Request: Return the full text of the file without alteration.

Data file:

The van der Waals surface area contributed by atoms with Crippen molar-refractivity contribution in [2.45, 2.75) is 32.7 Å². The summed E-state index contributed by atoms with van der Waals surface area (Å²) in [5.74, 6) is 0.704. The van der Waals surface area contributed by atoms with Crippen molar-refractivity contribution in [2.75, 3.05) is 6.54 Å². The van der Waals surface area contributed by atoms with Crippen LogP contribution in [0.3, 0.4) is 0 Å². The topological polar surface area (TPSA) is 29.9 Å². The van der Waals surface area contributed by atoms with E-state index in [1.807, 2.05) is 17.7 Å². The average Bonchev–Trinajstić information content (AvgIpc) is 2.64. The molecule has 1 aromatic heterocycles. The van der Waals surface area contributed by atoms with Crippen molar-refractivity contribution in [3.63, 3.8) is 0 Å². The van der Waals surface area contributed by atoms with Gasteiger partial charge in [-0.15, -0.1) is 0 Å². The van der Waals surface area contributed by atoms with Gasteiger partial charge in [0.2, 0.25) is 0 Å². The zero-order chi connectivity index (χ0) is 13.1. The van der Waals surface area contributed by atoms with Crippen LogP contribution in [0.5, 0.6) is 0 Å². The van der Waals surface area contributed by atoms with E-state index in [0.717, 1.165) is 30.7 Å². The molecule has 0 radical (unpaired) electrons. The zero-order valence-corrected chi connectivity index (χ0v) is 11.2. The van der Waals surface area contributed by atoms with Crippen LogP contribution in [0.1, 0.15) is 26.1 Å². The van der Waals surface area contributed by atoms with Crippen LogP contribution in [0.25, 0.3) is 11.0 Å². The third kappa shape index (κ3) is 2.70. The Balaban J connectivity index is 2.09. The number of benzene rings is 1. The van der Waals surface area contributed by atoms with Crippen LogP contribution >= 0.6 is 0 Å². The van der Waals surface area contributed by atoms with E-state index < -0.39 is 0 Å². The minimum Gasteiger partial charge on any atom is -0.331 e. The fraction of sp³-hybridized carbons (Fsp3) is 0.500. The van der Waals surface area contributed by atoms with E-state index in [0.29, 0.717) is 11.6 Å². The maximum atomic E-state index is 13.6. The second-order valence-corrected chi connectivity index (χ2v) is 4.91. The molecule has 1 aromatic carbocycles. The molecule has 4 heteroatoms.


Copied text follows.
The van der Waals surface area contributed by atoms with Crippen molar-refractivity contribution in [2.45, 2.75) is 32.7 Å². The summed E-state index contributed by atoms with van der Waals surface area (Å²) in [5.74, 6) is 0.704. The van der Waals surface area contributed by atoms with Crippen molar-refractivity contribution in [2.75, 3.05) is 6.54 Å². The van der Waals surface area contributed by atoms with Crippen LogP contribution in [0.3, 0.4) is 0 Å². The topological polar surface area (TPSA) is 29.9 Å². The van der Waals surface area contributed by atoms with E-state index in [1.807, 2.05) is 17.7 Å². The average Bonchev–Trinajstić information content (AvgIpc) is 2.64. The molecule has 1 aromatic heterocycles. The van der Waals surface area contributed by atoms with Crippen molar-refractivity contribution in [3.63, 3.8) is 0 Å². The van der Waals surface area contributed by atoms with Gasteiger partial charge in [-0.15, -0.1) is 0 Å². The van der Waals surface area contributed by atoms with Gasteiger partial charge in [0.2, 0.25) is 0 Å². The zero-order chi connectivity index (χ0) is 13.1. The van der Waals surface area contributed by atoms with Crippen LogP contribution in [0.5, 0.6) is 0 Å². The van der Waals surface area contributed by atoms with E-state index in [0.717, 1.165) is 30.7 Å². The molecule has 0 radical (unpaired) electrons. The zero-order valence-corrected chi connectivity index (χ0v) is 11.2. The van der Waals surface area contributed by atoms with Crippen LogP contribution in [0.1, 0.15) is 26.1 Å². The van der Waals surface area contributed by atoms with Crippen LogP contribution in [0.25, 0.3) is 11.0 Å². The third kappa shape index (κ3) is 2.70. The Balaban J connectivity index is 2.09. The number of benzene rings is 1. The van der Waals surface area contributed by atoms with Crippen LogP contribution >= 0.6 is 0 Å². The van der Waals surface area contributed by atoms with E-state index < -0.39 is 0 Å². The minimum Gasteiger partial charge on any atom is -0.331 e. The fraction of sp³-hybridized carbons (Fsp3) is 0.500. The van der Waals surface area contributed by atoms with E-state index in [0.29, 0.717) is 11.6 Å². The maximum atomic E-state index is 13.6. The second-order valence-corrected chi connectivity index (χ2v) is 4.91. The molecule has 1 aromatic carbocycles. The molecule has 4 heteroatoms.